On really hot days, there’s nothing better than getting out of the hot air and cooling off in your air-conditioned house. But have you ever walked in the door, only to discover that your air conditioner is not working? It’s not fun. Then you worry about the cost of having to repair or replace your AC. That’s no fun. What if you could diagnose or fix the problem yourself and not even need a professional to step in? That’s not always the case but checking out this HVAC troubleshooting guide could save you some headaches—and maybe even some cash.
Have you checked the thermostat setup?
If the settings on your thermostat are not properly set, they could cause your air conditioning to malfunction. Maybe you need to replace the thermostat batteries. That would be a very simple fix. If that doesn’t help, make sure it is set to “cool” and three to five degrees below room temperature.
Is any cool air coming in?
Check the register to see if cold air is coming into the house. If not, you might need to reset the AC unit at the circuit breaker. If everything had been working properly and stopped, it’s possible there’s water below the unit. If the coils are dirty, the water could freeze. Does that seem to be the problem? Turn the AC off at both the thermostat and the circuit breaker. Clean the coils, wait three hours and then restart the air conditioner.
How’s the airflow?
Take a look at the thermostat’s fan and make sure it is set to “continuous” and the registers (supply and return ducts) are open and clear. Find the cold air return and remove the filter. Is it dirty? If so, your AC won’t work efficiently. You may need to replace the air filters if yours are disposable. If your AC unit uses a permanent filter, look in the manual to learn how to clean it. Just be sure the arrow points toward the ductwork inside when you put it back in.
Is there noise from the AC unit?
Air conditioners can make all kinds of sounds, and each one can signify something different—usually an outdoor unit issue. If you have an old unit that is emitting a high-pitched squeal, the belt that connects the motor to the blower may have slipped and would need to be replaced. A similar sound in a newer unit is likely to be the bearings on your condenser fan’s motor. A buzzing noise is more problematic and could mean there are loose parts, missing or broken isolation feet, leaks in the refrigerant or a malfunctioning compressor.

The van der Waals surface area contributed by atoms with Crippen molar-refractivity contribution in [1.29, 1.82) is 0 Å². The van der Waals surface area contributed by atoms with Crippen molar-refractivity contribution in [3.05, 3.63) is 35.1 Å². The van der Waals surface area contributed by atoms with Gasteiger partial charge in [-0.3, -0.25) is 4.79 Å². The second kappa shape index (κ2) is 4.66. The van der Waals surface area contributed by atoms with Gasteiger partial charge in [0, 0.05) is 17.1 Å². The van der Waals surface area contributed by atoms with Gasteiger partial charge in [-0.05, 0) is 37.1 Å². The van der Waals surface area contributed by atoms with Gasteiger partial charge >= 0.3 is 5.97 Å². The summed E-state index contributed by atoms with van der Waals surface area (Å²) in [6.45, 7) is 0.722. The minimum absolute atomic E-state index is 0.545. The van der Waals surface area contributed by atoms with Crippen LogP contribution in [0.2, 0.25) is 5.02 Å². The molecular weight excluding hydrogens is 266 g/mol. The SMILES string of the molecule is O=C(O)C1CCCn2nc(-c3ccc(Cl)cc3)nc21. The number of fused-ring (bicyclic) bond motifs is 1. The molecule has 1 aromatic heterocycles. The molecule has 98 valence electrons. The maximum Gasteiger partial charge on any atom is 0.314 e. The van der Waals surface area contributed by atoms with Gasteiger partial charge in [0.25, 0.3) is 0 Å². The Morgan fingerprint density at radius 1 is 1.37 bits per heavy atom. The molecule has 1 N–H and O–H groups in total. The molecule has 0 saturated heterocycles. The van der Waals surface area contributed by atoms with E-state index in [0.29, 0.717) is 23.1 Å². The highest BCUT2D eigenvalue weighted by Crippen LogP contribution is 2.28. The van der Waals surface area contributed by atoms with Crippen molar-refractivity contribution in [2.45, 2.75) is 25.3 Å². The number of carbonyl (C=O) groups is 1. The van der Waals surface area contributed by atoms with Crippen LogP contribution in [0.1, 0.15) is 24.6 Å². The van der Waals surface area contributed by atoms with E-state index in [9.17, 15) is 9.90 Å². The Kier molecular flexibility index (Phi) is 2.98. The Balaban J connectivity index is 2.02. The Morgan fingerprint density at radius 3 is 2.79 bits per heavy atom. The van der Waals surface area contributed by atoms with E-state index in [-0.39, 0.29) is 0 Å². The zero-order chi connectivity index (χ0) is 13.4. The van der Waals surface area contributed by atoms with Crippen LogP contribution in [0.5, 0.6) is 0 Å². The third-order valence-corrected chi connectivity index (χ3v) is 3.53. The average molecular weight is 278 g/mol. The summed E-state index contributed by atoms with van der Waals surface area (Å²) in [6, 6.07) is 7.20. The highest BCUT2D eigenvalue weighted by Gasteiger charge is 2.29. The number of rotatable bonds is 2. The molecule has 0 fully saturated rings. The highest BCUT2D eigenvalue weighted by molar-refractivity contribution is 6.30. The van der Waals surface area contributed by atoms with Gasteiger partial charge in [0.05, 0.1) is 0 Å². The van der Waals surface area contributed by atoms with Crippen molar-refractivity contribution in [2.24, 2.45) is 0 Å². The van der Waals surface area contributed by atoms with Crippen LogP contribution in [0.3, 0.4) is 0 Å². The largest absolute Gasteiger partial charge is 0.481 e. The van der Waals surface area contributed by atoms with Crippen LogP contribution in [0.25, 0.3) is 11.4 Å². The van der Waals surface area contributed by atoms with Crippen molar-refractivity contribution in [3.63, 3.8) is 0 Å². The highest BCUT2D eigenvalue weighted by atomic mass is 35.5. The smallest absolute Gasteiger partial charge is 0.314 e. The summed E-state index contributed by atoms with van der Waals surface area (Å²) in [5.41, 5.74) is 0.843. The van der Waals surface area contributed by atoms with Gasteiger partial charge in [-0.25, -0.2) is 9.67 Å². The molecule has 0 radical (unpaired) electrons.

Are there any preventive steps I can take?
Not every repair can be prevented, but if you properly maintain your HVAC system you may be able to save money and extend the life of your system. Here are some suggestions:
- Replace your air filters. Disposable filters should be replaced every 30 to 90 days. If you have pets or keep your windows open, you might need to do it more frequently.
- Keep your outdoor AC unit free from dirt and debris. Do you see leaves, sticks, dirt or foreign objects in or around the compressor? Remove them because they could be blocking the air flow.
- Clean your indoor air vents and registers. Wipe them with a damp cloth and vacuum between the slats so that air flows freely.
- Turn off the humidifier’s water supply in the summer. You likely don’t need the extra humidity and should set it to 35-45 percent before turning it back on.
- Pay attention to weird noises. Hopefully, it’s as simple as debris caught somewhere or a loose bolt. If there’s a wiring issue, call a professional HVAC technician.
- Turn it off when the weather isn’t extreme. Give the system a break and use fans or open windows whenever you can comfortably do so.
- Schedule regular maintenance checkups. If you want fewer repair expenses, scheduling preventive maintenance for your HVAC system can help.
Train to become an HVAC technician.
Florida Academy offers HVAC/R technology programs in Fort Myers Florida, giving you the hands-on education that employers value. Your instructors are all industry professionals who have done the job you’ll train for. Moreover, you’ll learn in a workshop on modern equipment that you’ll encounter in your actual job. In just six months your heating and cooling certification programs will teach you HVAC skills that you can take anywhere. Even better, the Bureau of Labor Statistics says HVAC technician employment is expected to increase by 13 percent through 2028.
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